I can hardly believe that 2019 is almost at an end. This year has flown by for me. I did manage to complete my personal goal to read thirty-five books during 2019.
What will I do with the remaining 2 1/2 months?? I’ve got it!!! I’ll read!!! There are so many awesome books to read that I already own either sitting on a bookshelf or loaded on my Kindle app for iPad. Therefore, I have set another goal for myself to read six more books before the end of 2019. Below is my list:
SMALL FRY – BY LISA BRENNAN-JOBS
Small Fry is written by Lisa Brennan-Jobs’ the daughter of Steve Jobs. It is a poignant story of a childhood spent between two imperfect but extraordinary homes. Scrappy, wise, and funny, young Lisa is an unforgettable guide through her parents’ fascinating and disparate worlds. Part portrait of a complex family, part love letter to California in the ’70s and ’80s, Small Fry is an enthralling audiobook by an insightful new literary voice.
THE IMMORTALISTS – BY CHLOE BENJAMIN
If you knew the date of your death, how would you live your life?
It’s 1969 in New York City’s Lower East Side, and word has spread of the arrival of a mystical woman, a traveling psychic who claims to be able to tell anyone the day they will die. The Gold children—four adolescents on the cusp of self-awareness—sneak out to hear their fortunes. Beyond the Point – By Claire Gibson
DAISY JONES AND THE SIX – BY TAYLOR JENKINS REID
Everyone knows Daisy Jones & The Six, but nobody knows the reason behind their split at the absolute height of their popularity . . . until now.
Daisy is a girl coming of age in L.A. in the late sixties, sneaking into clubs on the Sunset Strip, sleeping with rock stars, and dreaming of singing at the Whisky a Go Go. The sex and drugs are thrilling, but it’s the rock and roll she loves most. By the time she’s twenty, her voice is getting noticed, and she has the kind of heedless beauty that makes people do crazy things.
A GENTLEMAN IN MOSCOW BY AMOR TOWLES
I wanted to post an update to this book that I am currently reading with great gusto. This book is absolutely stunning. I love it. I think I have discovered a new favorite author in Amor Towles. He has made me fall in love with Count Alexander Rostov. I resent every minute that I have to attend to my life instead of curling up with this book. I am almost 3/4 of the way done and I know this book will be one I will be sad to see end.
In 1922, Count Alexander Rostov is deemed an unrepentant aristocrat by a Bolshevik tribunal, and is sentenced to house arrest in the Metropol, a grand hotel across the street from the Kremlin. Rostov, an indomitable man of erudition and wit, has never worked a day in his life, and must now live in an attic room while some of the most tumultuous decades in Russian history are unfolding outside the hotel’s doors. Unexpectedly, his reduced circumstances provide him entry into a much larger world of emotional discovery.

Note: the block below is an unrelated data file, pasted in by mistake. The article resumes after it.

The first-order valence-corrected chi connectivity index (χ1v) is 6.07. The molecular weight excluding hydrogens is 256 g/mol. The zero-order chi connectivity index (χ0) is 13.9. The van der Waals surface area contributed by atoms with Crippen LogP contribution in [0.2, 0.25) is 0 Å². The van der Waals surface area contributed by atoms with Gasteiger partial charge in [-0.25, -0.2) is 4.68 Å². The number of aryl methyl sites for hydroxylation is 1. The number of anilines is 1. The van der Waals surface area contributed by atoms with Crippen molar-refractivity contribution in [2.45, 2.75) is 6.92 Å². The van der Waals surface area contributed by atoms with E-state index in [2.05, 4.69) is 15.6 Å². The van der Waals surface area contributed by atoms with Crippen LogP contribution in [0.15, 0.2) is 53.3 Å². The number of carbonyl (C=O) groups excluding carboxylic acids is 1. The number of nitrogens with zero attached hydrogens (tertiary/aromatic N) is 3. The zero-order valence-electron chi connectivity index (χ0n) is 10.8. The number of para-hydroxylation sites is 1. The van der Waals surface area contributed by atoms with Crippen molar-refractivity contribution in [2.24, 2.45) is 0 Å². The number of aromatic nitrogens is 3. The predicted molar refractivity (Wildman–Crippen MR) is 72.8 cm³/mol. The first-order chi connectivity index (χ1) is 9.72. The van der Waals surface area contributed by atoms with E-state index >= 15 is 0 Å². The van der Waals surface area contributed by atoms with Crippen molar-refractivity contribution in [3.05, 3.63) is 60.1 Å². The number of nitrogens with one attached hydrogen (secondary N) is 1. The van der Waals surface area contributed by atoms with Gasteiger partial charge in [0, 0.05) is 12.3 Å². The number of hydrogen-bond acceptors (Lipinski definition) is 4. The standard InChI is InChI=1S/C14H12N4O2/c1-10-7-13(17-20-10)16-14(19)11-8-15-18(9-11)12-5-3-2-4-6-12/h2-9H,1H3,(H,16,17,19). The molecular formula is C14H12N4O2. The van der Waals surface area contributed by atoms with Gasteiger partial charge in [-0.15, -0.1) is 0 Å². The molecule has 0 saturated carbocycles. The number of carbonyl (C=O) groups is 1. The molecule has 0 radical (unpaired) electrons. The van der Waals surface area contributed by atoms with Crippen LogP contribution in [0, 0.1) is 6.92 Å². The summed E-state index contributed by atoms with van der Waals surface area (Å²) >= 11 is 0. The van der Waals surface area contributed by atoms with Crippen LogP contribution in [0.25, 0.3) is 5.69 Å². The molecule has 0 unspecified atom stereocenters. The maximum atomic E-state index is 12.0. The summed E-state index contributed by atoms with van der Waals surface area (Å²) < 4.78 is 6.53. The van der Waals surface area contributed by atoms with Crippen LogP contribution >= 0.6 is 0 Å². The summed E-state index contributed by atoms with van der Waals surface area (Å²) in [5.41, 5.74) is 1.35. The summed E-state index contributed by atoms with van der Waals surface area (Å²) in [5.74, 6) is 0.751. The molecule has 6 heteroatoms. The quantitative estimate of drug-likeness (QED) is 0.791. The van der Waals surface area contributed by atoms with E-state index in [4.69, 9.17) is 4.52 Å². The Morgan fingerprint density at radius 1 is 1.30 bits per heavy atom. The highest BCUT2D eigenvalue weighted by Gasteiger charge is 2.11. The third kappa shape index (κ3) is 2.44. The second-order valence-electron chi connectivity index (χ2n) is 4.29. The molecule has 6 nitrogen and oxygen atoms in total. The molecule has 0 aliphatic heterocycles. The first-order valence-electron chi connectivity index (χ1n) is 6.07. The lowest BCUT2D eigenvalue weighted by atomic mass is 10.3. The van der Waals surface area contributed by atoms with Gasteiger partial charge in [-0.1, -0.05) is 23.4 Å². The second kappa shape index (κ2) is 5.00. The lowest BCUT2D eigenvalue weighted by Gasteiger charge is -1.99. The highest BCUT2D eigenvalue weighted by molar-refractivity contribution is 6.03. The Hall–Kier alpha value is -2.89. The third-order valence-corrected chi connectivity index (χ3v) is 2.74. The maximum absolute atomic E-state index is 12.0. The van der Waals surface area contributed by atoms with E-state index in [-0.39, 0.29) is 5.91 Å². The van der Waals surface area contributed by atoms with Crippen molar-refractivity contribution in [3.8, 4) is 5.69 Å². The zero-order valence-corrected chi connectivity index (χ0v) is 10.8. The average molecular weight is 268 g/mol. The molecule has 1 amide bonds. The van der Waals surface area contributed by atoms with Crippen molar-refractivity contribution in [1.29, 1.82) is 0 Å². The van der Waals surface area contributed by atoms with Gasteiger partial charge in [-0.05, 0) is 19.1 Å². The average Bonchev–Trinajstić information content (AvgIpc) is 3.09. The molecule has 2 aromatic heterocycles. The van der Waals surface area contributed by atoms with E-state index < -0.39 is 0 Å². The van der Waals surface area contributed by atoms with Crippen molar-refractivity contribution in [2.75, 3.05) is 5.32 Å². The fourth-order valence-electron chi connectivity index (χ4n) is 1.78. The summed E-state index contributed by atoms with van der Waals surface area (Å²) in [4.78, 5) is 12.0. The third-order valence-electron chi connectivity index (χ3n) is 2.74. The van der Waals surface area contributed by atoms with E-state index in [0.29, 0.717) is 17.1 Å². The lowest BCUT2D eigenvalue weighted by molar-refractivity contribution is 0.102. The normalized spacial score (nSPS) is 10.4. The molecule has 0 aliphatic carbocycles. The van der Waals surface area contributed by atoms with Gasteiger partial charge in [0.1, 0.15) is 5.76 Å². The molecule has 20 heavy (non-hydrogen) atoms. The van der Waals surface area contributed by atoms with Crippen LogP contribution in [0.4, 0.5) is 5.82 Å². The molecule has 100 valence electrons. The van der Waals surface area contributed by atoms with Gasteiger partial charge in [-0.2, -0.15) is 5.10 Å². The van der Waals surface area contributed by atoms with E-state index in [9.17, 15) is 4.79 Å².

Brimming with humor, a glittering cast of characters, and one beautifully rendered scene after another, this singular novel casts a spell as it relates the count’s endeavor to gain a deeper understanding of what it means to be a man of purpose.
READY PLAYER ONE, #1 BY ERNEST CLINE **************** See Note
I gave up on this book when I was about 25% finished. It held absolutely NO interest for me and I didn’t want to waste anymore time on it. Instead, I read “Nothing To See Here” by Kevin Wilson click for the full review. It was very good.
IN THE YEAR 2044, reality is an ugly place. The only time teenage Wade Watts really feels alive is when he’s jacked into the virtual utopia known as the OASIS. Wade’s devoted his life to studying the puzzles hidden within this world’s digital confines, puzzles that are based on their creator’s obsession with the pop culture of decades past and that promise massive power and fortune to whoever can unlock them.
But when Wade stumbles upon the first clue, he finds himself beset by players willing to kill to take this ultimate prize. The race is on, and if Wade’s going to survive, he’ll have to win—and confront the real world he’s always been so desperate to escape.
THE UNDERGROUND RAILROAD BY COLSON WHITEHEAD
Cora is a slave on a cotton plantation in Georgia. Life is hell for all the slaves, but especially bad for Cora; an outcast even among her fellow Africans, she is coming into womanhood—where even greater pain awaits. When Caesar, a recent arrival from Virginia, tells her about the Underground Railroad, they decide to take a terrifying risk and escape. Matters do not go as planned—Cora kills a young white boy who tries to capture her. Though they manage to find a station and head north, they are being hunted.
Like the protagonist of Gulliver’s Travels, Cora encounters different worlds at each stage of her journey—hers is an odyssey through time as well as space. As Whitehead brilliantly re-creates the unique terrors for black people in the pre–Civil War era, his narrative seamlessly weaves the saga of America from the brutal importation of Africans to the unfulfilled promises of the present day. The Underground Railroad is at once a kinetic adventure tale of one woman’s ferocious will to escape the horrors of bondage and a shattering, powerful meditation on the history we all share.